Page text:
3. CONTROL AND ADAPTABILITY
The business landscape has changed considerably over the last decade, as has the regulatory environment. At the same time, technological advances have created new challenges and opportunities. Nothing suggests there will be a return to the relaxed risk assessment standards of the past, and therefore it’s essential to adapt as regulators and the industry react to market changes.

Historically, the case for build-it-yourself has been a strong one. Building your own platform, with your own people and your own design, and with your specific requirements in mind, should allow you to adapt faster than a vendor solution that services many customers. After all, one size doesn’t fit all. But this does not reflect the reality that providers have to be more in tune with the needs of the market and keeping their solution up to date in the face of heightened competition.

Given the pace of technical and regulatory change, the best providers have built up experience in adapting their development approach to keep pace with changes in the industry. This has led to less dependence on expensive database management systems, increased API flexibility, and critically, huge advances in the configurability and modularity of solutions. Vendors have also increased customer involvement in the product development process via user groups and forums to guide and validate their designs.

At the same time, vendors have struggled to maintain the necessary frameworks to accommodate the range of demands reflected in the different sizes, business process models, and regulatory frameworks of their customers. Once addressed through long and expensive customizations, the best solutions feature increased control and configurability by leveraging modern frameworks such as HTML5.

No one knows what will be driving the market in 5 or 10 years. Therefore, adopting a highly flexible platform, be it via build or buy, will put you in a much better position to respond to future developments.

4. SECURITY AND TECHNICAL STANDARDS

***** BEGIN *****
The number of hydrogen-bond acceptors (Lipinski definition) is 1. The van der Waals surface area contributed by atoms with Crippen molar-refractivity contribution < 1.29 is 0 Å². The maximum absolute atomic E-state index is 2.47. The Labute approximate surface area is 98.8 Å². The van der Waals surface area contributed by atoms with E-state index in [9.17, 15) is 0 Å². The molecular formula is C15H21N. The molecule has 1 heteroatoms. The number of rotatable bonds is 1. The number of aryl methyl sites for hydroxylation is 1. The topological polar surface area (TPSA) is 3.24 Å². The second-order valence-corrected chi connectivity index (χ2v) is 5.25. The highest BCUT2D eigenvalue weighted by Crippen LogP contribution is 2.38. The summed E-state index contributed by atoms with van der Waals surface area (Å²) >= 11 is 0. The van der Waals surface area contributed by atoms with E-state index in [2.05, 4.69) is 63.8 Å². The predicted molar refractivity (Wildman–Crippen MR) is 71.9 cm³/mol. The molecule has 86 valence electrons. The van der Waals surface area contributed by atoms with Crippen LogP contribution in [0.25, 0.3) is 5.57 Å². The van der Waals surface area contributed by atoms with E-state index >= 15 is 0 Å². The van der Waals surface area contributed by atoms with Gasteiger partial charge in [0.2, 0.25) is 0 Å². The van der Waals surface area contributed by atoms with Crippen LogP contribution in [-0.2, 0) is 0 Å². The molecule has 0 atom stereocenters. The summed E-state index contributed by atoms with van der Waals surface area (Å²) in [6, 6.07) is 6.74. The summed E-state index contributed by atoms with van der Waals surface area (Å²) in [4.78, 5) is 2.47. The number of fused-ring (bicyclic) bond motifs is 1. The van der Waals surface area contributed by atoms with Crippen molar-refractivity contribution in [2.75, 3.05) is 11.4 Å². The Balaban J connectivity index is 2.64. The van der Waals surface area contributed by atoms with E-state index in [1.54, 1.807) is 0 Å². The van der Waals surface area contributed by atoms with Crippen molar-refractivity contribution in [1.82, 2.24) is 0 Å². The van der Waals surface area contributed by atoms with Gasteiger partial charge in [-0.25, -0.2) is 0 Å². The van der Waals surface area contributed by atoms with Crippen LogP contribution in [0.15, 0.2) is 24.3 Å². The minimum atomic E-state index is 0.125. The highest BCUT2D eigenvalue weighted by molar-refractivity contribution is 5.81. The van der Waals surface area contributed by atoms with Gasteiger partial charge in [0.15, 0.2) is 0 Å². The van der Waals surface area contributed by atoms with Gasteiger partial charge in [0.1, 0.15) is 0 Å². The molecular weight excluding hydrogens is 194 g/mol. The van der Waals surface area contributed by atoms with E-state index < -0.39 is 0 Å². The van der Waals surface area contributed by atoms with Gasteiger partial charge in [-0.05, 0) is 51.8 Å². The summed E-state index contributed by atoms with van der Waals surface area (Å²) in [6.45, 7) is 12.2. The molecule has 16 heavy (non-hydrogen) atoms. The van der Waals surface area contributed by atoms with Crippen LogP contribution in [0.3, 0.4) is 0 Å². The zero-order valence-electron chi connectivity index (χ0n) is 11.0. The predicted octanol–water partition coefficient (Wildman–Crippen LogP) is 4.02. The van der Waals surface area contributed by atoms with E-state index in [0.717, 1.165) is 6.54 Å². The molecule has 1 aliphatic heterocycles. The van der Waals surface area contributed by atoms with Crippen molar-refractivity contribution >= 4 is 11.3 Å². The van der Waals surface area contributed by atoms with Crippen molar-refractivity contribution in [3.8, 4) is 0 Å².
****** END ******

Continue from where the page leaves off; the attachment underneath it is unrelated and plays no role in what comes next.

As data proliferates exponentially and we access it from every point of the globe, protecting your own network and data is of the utmost concern.

For a bank with thousands or millions of customer records, much of it highly sensitive, a security breach could result in irreparable damage to reputation. This risk has led banks to build multiple layers of security to monitor and protect against new threats which weren’t even imagined when the original code base was written. If you purchase a vendor platform, however, you should get built-in security that counters the latest threats and is regularly updated.

Today, platform and data security have become key considerations when making the buy versus build decision. This is especially important as origination solutions achieve business-critical status, driving increased management attention and staff demands for continuous availability.

Similarly, vendors are now pushing these considerations to the front of the queue when weighing their own development plans. For example, the need for more integration within banks’ front, middle, and back office ecosystems has already put the provision of secure but flexible APIs on the requirement roadmap.

Certainly this reflects demands from banks themselves—and specifically from the technical departments of big banks, who submit high-priority issues that need fixing to vendors. So having a large and varied customer base may also benefit smaller banks, who simply cannot carry this cost themselves.

A Compelling Case
The needs of today’s commercial credit managers have certainly driven increased investment in technology. This is to be encouraged, as success will certainly sustain the sector in future downturns.

However, investment itself is not a guarantee of success. It must be allied with a thorough process of assessment in terms of what the bank wants to achieve and an honest assessment of the complexities involved in meeting those needs.

This is equally true when considering the bank’s overall appetite for change. For example, smaller banks might assume that the development or procurement of a robust credit origination solution is beyond their means. Given the affordable, modular approach of today’s most advanced solutions, this assumption is no longer valid.

Similarly, larger banks might think that selecting a vendor solution would imply dependence on the solution provider and a loss of control. Again, the realities of today’s market, with highly configurable solutions that can be adopted as a whole or in part, ensure that the bank stays in control of what truly matters—its data and its intellectual property.

Given the wide choice of providers offering capable and configurable solutions at a range of price points, buying a solution should be the natural start point. While this approach does not guarantee success, and is subject to choosing the right provider and solution, it enables a bank to compare its requirements against the feature set of an actual product. This comparison may shed light on the buy or build question and help the bank make the best choice for its needs and means.

At the end of this exercise, many banks may find that acquiring a proven solution from an experienced vendor represents a compelling case.